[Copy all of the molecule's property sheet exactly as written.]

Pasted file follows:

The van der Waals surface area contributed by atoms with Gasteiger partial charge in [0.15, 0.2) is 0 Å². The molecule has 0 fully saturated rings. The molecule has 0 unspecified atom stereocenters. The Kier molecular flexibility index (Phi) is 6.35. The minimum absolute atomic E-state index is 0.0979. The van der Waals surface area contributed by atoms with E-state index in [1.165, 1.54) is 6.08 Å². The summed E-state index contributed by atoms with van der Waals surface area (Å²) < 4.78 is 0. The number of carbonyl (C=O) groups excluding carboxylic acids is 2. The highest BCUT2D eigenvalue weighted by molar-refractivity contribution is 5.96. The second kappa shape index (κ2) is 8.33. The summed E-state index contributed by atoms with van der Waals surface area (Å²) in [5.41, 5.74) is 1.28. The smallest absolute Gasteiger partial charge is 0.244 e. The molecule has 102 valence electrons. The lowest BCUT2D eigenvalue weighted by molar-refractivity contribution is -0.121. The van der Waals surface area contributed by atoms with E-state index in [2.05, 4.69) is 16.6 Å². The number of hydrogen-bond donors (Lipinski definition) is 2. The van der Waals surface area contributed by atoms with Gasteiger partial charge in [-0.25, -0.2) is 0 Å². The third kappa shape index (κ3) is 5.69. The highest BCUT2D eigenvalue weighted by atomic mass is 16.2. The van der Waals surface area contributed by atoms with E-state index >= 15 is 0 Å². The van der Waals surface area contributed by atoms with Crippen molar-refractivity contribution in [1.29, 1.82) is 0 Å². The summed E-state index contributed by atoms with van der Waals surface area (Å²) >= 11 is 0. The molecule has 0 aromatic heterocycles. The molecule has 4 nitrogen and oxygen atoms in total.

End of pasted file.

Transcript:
The van der Waals surface area contributed by atoms with Gasteiger partial charge in [0.15, 0.2) is 0 Å². The molecule has 0 fully saturated rings. The molecule has 0 unspecified atom stereocenters. The Kier molecular flexibility index (Phi) is 6.35. The minimum absolute atomic E-state index is 0.0979. The van der Waals surface area contributed by atoms with E-state index in [1.165, 1.54) is 6.08 Å². The summed E-state index contributed by atoms with van der Waals surface area (Å²) < 4.78 is 0. The number of carbonyl (C=O) groups excluding carboxylic acids is 2. The highest BCUT2D eigenvalue weighted by molar-refractivity contribution is 5.96. The second kappa shape index (κ2) is 8.33. The summed E-state index contributed by atoms with van der Waals surface area (Å²) in [5.41, 5.74) is 1.28. The smallest absolute Gasteiger partial charge is 0.244 e. The molecule has 102 valence electrons. The lowest BCUT2D eigenvalue weighted by molar-refractivity contribution is -0.121. The van der Waals surface area contributed by atoms with E-state index in [2.05, 4.69) is 16.6 Å². The number of hydrogen-bond donors (Lipinski definition) is 2. The van der Waals surface area contributed by atoms with Gasteiger partial charge in [-0.25, -0.2) is 0 Å². The third kappa shape index (κ3) is 5.69. The highest BCUT2D eigenvalue weighted by atomic mass is 16.2. The van der Waals surface area contributed by atoms with E-state index >= 15 is 0 Å². The van der Waals surface area contributed by atoms with Crippen molar-refractivity contribution in [1.29, 1.82) is 0 Å². The summed E-state index contributed by atoms with van der Waals surface area (Å²) >= 11 is 0. The molecule has 0 aromatic heterocycles. The molecule has 4 nitrogen and oxygen atoms in total.